The five counties of Hawaii on the Hawaiian Islands enjoy somewhat greater status than many counties on the United States mainland. Counties in Hawaii are the only constituted government bodies below that of the state. No formal level of government exists below that of the county in Hawaii. Unlike the other 49 states, Hawaii does not delegate educational responsibility to local school boards. Hawaiian counties collect property taxes and user fees in order to support road maintenance, community activities, garbage collection, police and fire suppression services. All the counties were created in 1905 from unorganized territory, seven years after the Territory of Hawaii was created; the county of Kalawao was exclusively used as a leper colony, does not have many of the elected officials the other counties do. Many services for Kalawao County are provided by Maui County. For example, the web site for the office of the Maui County Clerk says "The office is responsible for the elections in the County of Maui and the County of Kalawao".
The Federal Information Processing Standard code, used by the United States government to uniquely identify counties, is provided with each entry. The FIPS code for each county links to census data for that county
Bay City is a city in Tillamook County, United States. The population was 1,286 at the 2010 census. According to the United States Census Bureau, the city has a total area of 1.62 square miles, of which, 1.26 square miles is land and 0.36 square miles is water. This region experiences warm and dry summers, with no average monthly temperatures above 71.6 °F. According to the Köppen Climate Classification system, Bay City has a warm-summer Mediterranean climate, abbreviated "Csb" on climate maps; as of the census of 2010, there were 1,286 people, 546 households, 352 families living in the city. The population density was 1,020.6 inhabitants per square mile. There were 650 housing units at an average density of 515.9 per square mile. The racial makeup of the city was 92.7% White, 0.8% Native American, 0.9% Asian, 0.1% Pacific Islander, 3.3% from other races, 2.3% from two or more races. Hispanic or Latino of any race were 6.7% of the population. There were 546 households of which 24.9% had children under the age of 18 living with them, 51.5% were married couples living together, 7.5% had a female householder with no husband present, 5.5% had a male householder with no wife present, 35.5% were non-families.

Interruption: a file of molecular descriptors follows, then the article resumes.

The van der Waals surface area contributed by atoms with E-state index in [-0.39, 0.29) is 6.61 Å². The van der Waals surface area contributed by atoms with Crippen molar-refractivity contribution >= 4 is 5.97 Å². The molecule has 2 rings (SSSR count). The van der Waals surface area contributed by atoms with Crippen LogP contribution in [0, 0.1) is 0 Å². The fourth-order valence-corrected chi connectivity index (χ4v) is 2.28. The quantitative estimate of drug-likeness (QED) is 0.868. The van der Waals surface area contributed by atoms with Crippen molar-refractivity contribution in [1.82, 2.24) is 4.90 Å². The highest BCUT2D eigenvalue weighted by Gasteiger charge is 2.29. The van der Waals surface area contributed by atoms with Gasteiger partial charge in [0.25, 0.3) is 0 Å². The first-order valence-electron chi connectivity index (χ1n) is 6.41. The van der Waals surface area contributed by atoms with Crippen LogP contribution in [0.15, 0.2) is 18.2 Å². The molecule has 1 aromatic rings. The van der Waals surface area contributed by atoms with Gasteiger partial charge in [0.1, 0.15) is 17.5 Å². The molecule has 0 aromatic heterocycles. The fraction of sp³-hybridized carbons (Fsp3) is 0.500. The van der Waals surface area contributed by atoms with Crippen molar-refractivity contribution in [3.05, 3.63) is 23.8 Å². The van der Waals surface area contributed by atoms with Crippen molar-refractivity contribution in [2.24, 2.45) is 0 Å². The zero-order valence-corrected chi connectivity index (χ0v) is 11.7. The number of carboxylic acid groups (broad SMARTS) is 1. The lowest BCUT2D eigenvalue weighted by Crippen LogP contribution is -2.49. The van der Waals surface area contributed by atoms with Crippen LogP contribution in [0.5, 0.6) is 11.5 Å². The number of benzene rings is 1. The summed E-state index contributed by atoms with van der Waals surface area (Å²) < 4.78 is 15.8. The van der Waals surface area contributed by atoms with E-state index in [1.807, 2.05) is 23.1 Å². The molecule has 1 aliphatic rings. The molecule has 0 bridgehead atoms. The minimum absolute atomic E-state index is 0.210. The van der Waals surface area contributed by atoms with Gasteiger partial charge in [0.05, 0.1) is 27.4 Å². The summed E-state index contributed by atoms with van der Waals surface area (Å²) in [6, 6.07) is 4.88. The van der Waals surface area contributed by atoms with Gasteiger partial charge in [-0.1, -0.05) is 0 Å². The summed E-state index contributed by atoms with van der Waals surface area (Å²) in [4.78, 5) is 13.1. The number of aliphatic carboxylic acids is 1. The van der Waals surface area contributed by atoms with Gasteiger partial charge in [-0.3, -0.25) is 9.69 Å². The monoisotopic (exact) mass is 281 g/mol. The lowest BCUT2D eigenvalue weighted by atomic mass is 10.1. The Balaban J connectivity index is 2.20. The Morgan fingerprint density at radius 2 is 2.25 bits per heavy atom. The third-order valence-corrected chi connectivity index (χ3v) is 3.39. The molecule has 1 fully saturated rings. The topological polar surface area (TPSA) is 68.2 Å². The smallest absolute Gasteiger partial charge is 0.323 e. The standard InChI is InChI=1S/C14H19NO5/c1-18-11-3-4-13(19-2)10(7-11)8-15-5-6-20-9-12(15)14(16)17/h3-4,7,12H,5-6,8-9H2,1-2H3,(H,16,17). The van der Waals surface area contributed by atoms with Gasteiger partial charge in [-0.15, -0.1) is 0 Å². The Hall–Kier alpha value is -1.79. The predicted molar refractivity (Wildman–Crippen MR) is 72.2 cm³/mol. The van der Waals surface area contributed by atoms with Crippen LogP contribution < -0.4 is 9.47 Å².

24.4% of all households were made up of individuals and 10.4% had someone living alone, 65 years of age or older. The average household size was 2.36 and the average family size was 2.80. The median age in the city was 46.5 years. 19.4% of residents were under the age of 18. The gender makeup of the city was 49.1 % female. As of the census of 2000, there were 1,149 people, 493 households, 336 families living in the city; the population density was 903.4 people per square mile. There were 579 housing units at an average density of 455.2 per square mile. The racial makeup of the city was 93.73% White, 0.44% African American, 1.74% Native American, 0.70% Asian, 0.17% Pacific Islander, 0.87% from other races, 2.35% from two or more races. Hispanic or Latino of any race were 3.13% of the population. There were 493 households out of which 24.3% had children under the age of 18 living with them, 58.6% were married couples living together, 6.9% had a female householder with no husband present, 31.8% were non-families.